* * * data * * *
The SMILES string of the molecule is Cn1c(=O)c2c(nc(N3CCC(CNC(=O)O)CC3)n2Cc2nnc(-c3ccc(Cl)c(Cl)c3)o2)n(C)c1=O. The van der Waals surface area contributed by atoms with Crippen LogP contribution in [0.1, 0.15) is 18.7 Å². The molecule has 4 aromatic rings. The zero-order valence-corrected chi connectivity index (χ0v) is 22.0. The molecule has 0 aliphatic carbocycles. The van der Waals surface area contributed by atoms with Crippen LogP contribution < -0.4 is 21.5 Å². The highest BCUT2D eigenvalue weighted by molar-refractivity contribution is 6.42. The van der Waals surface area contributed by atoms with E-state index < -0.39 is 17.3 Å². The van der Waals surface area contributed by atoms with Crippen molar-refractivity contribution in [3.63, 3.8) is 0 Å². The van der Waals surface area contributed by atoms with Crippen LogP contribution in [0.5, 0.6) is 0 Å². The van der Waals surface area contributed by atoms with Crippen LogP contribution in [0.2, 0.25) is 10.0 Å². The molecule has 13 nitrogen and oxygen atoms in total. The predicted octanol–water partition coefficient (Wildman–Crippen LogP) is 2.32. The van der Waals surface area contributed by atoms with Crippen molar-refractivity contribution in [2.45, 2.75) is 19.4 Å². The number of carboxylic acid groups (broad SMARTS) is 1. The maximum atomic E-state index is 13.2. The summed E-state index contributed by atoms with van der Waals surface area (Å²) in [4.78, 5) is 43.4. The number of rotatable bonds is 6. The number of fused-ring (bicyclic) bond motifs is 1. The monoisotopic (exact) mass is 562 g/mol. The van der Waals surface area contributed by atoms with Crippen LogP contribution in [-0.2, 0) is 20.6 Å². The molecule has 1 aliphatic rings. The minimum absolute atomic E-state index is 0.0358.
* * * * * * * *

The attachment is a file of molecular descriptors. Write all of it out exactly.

The SMILES string of the molecule is Cn1c(=O)c2c(nc(N3CCC(CNC(=O)O)CC3)n2Cc2nnc(-c3ccc(Cl)c(Cl)c3)o2)n(C)c1=O. The van der Waals surface area contributed by atoms with Crippen LogP contribution in [0.1, 0.15) is 18.7 Å². The molecule has 4 aromatic rings. The zero-order valence-corrected chi connectivity index (χ0v) is 22.0. The molecule has 0 aliphatic carbocycles. The van der Waals surface area contributed by atoms with Crippen LogP contribution < -0.4 is 21.5 Å². The highest BCUT2D eigenvalue weighted by molar-refractivity contribution is 6.42. The van der Waals surface area contributed by atoms with E-state index < -0.39 is 17.3 Å². The van der Waals surface area contributed by atoms with Crippen molar-refractivity contribution in [3.63, 3.8) is 0 Å². The van der Waals surface area contributed by atoms with Crippen LogP contribution in [0.5, 0.6) is 0 Å². The van der Waals surface area contributed by atoms with Crippen LogP contribution in [0.2, 0.25) is 10.0 Å². The molecule has 13 nitrogen and oxygen atoms in total. The predicted octanol–water partition coefficient (Wildman–Crippen LogP) is 2.32. The van der Waals surface area contributed by atoms with Crippen molar-refractivity contribution in [2.45, 2.75) is 19.4 Å². The number of carboxylic acid groups (broad SMARTS) is 1. The maximum atomic E-state index is 13.2. The summed E-state index contributed by atoms with van der Waals surface area (Å²) in [4.78, 5) is 43.4. The number of rotatable bonds is 6. The number of fused-ring (bicyclic) bond motifs is 1. The monoisotopic (exact) mass is 562 g/mol. The van der Waals surface area contributed by atoms with Crippen LogP contribution in [-0.2, 0) is 20.6 Å². The molecule has 1 aliphatic rings. The minimum absolute atomic E-state index is 0.0358.